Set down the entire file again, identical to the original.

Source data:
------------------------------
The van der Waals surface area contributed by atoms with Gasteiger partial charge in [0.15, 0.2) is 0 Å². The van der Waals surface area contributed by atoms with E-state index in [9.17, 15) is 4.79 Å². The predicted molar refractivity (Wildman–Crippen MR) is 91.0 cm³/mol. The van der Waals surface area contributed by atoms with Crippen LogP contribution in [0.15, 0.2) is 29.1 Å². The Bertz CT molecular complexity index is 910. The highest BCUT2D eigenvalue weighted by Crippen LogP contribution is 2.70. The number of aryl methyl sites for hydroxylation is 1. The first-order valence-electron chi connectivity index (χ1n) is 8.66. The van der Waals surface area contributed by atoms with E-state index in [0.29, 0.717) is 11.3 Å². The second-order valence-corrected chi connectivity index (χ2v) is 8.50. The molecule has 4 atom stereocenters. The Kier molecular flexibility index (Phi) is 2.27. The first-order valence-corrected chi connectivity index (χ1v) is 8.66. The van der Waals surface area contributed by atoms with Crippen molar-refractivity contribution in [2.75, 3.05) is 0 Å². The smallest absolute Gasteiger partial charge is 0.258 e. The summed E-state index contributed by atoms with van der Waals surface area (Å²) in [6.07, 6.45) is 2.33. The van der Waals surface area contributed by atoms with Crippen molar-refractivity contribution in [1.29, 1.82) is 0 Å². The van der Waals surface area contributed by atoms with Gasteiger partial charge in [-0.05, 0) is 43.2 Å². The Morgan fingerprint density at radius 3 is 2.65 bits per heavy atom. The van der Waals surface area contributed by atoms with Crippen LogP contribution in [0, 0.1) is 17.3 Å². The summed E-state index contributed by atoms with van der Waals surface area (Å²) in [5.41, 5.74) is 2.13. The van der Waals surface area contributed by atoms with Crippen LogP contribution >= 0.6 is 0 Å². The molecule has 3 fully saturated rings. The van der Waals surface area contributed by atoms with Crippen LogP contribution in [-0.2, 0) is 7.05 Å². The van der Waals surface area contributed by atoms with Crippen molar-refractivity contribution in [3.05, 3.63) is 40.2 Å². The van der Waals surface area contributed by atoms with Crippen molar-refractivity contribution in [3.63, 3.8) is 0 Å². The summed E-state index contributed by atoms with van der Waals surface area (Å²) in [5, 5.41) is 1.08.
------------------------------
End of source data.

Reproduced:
The van der Waals surface area contributed by atoms with Gasteiger partial charge in [0.15, 0.2) is 0 Å². The van der Waals surface area contributed by atoms with E-state index in [9.17, 15) is 4.79 Å². The predicted molar refractivity (Wildman–Crippen MR) is 91.0 cm³/mol. The van der Waals surface area contributed by atoms with Crippen LogP contribution in [0.15, 0.2) is 29.1 Å². The Bertz CT molecular complexity index is 910. The highest BCUT2D eigenvalue weighted by Crippen LogP contribution is 2.70. The number of aryl methyl sites for hydroxylation is 1. The first-order valence-electron chi connectivity index (χ1n) is 8.66. The van der Waals surface area contributed by atoms with E-state index in [0.29, 0.717) is 11.3 Å². The second-order valence-corrected chi connectivity index (χ2v) is 8.50. The molecule has 4 atom stereocenters. The Kier molecular flexibility index (Phi) is 2.27. The first-order valence-corrected chi connectivity index (χ1v) is 8.66. The van der Waals surface area contributed by atoms with Crippen molar-refractivity contribution in [2.75, 3.05) is 0 Å². The smallest absolute Gasteiger partial charge is 0.258 e. The summed E-state index contributed by atoms with van der Waals surface area (Å²) in [6.07, 6.45) is 2.33. The van der Waals surface area contributed by atoms with Crippen molar-refractivity contribution in [1.29, 1.82) is 0 Å². The van der Waals surface area contributed by atoms with Gasteiger partial charge in [-0.05, 0) is 43.2 Å². The Morgan fingerprint density at radius 3 is 2.65 bits per heavy atom. The van der Waals surface area contributed by atoms with Crippen LogP contribution in [0, 0.1) is 17.3 Å². The summed E-state index contributed by atoms with van der Waals surface area (Å²) in [5.41, 5.74) is 2.13. The van der Waals surface area contributed by atoms with Crippen LogP contribution >= 0.6 is 0 Å². The molecule has 3 fully saturated rings. The van der Waals surface area contributed by atoms with Crippen LogP contribution in [-0.2, 0) is 7.05 Å². The van der Waals surface area contributed by atoms with Crippen molar-refractivity contribution in [3.05, 3.63) is 40.2 Å². The van der Waals surface area contributed by atoms with Crippen molar-refractivity contribution in [3.63, 3.8) is 0 Å². The summed E-state index contributed by atoms with van der Waals surface area (Å²) in [5, 5.41) is 1.08.